Data scientists have hundreds of probability distributions from which to choose. Where to start?
Data science, whatever it may be, remains a big deal. “A data scientist is better at statistics than any software engineer,” you may overhear a pundit say, at your local tech get-togethers and hackathons. The applied mathematicians have their revenge, because statistics hasn’t been this talked-about since the roaring 20s. They have their own legitimizing Venn diagram of which people don’t make fun.
Contributors from Intel, Cloudera, and the rest of the community have been making strong progress on the Hive-on-Spark initiative. This post provides an update.
[Editor’s note (April 20, 2016): Hive-on-Spark is now GA/shipping starting in CDH 5.7.]
Since its inception about one year ago, the community initiative to make Apache Spark a data processing engine for Apache Hive (HIVE-7292) has attracted widespread interest from developers around the world and gone through phases of rapid development,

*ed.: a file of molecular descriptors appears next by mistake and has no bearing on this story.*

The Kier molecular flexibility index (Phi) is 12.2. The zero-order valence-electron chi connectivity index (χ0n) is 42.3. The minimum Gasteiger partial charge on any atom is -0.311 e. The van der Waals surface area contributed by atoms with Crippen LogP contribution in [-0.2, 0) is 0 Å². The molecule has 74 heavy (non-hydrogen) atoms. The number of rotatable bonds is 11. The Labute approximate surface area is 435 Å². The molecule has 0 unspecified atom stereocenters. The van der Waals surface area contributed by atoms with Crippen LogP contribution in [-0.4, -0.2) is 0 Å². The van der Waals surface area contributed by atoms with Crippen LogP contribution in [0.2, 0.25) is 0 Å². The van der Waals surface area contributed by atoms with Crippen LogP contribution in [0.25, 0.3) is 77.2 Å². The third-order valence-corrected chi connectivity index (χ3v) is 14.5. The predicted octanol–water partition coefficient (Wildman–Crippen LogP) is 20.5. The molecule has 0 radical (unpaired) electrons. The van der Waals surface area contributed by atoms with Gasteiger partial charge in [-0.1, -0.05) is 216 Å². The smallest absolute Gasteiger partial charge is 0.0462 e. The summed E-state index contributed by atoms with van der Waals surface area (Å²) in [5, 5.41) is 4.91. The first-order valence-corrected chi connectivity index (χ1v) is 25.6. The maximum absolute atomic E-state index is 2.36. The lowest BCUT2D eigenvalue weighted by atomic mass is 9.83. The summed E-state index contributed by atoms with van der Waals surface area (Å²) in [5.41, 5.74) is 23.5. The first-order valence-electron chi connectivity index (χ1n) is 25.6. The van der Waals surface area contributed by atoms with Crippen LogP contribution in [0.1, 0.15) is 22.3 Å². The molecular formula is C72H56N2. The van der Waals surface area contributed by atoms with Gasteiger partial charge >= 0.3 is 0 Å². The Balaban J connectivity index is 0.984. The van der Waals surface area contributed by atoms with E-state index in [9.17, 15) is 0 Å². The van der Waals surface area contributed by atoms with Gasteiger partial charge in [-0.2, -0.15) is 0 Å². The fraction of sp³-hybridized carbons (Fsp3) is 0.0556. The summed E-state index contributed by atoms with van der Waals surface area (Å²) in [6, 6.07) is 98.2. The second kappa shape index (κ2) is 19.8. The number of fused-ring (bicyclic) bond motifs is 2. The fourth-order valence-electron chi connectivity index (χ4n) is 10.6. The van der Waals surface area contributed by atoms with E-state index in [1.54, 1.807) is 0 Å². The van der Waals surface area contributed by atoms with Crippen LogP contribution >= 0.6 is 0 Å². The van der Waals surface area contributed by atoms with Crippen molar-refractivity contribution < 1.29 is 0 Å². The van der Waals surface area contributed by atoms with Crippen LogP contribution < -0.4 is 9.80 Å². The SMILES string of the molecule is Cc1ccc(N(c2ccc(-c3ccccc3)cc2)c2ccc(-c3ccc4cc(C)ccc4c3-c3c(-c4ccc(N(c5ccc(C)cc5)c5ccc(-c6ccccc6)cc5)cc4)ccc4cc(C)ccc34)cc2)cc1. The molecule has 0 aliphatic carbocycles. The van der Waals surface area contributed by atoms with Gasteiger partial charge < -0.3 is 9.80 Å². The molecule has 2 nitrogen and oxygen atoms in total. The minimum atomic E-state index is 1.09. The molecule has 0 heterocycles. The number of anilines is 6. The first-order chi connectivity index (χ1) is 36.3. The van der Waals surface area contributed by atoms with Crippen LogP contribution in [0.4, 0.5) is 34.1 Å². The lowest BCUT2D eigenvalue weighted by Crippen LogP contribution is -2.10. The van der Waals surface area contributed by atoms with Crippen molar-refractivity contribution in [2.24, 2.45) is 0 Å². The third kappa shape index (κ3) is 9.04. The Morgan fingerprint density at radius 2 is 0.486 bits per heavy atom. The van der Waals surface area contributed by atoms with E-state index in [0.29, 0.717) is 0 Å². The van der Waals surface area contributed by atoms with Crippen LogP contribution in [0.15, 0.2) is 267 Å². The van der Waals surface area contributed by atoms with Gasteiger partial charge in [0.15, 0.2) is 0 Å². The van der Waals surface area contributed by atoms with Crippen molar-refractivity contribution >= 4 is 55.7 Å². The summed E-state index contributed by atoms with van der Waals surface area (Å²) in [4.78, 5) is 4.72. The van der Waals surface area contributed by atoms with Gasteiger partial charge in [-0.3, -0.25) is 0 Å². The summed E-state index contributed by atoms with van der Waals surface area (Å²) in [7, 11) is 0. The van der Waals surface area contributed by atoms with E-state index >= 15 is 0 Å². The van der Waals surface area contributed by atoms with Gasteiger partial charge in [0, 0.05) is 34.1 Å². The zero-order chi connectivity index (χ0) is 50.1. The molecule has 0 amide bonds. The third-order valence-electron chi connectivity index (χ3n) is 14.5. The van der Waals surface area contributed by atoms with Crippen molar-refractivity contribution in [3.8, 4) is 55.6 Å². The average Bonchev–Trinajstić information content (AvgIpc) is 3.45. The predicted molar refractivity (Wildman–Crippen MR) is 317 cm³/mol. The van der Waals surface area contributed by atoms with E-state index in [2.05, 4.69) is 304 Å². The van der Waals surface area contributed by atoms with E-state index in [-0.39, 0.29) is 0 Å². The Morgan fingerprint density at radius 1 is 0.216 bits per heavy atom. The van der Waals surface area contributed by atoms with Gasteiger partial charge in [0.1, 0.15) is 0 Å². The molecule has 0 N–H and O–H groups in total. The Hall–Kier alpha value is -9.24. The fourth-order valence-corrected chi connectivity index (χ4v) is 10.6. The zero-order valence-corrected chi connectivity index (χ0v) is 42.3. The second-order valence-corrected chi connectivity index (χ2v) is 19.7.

Starting in Cloudera Enterprise 5.5, Cloudera Navigator offers interactive visual analytics that help answer important questions about the data that’s in your CDH clusters.
The new analytics system in Cloudera Navigator shows the distribution of data along various metadata dimensions and supports interactive filtering and grouping with a simple point-and-click interface. This new functionality a great complement to Cloudera Navigator’s search capabilities and is integrated with Navigator’s policy engine,
[Update: A new package for Apache Phoenix 4.7.0 on CDH 5.7 was released in June 2016.]
New Cloudera Labs packages for Apache Phoenix 4.5.2 (which includes Apache Spark integration) is now available for CDH 5.4.x and CDH 5.5.x.
Earlier this year, Cloudera announced the inclusion of Apache Phoenix in Cloudera Labs.
To recap: Phoenix adds SQL to Apache HBase,
The new support for complex types in Impala makes running analytic workloads considerably simpler.
Impala 2.3 (shipping starting in Cloudera Enterprise 5.5) contains support for querying complex types in Apache Parquet tables, specifically ARRAY, MAP, and STRUCTs. This capability enables users to query against naturally nested data sets without having to perform ETL to flatten them. This feature provides a few major benefits, including:
- It removes additional ETL and data modeling work to flatten data sets.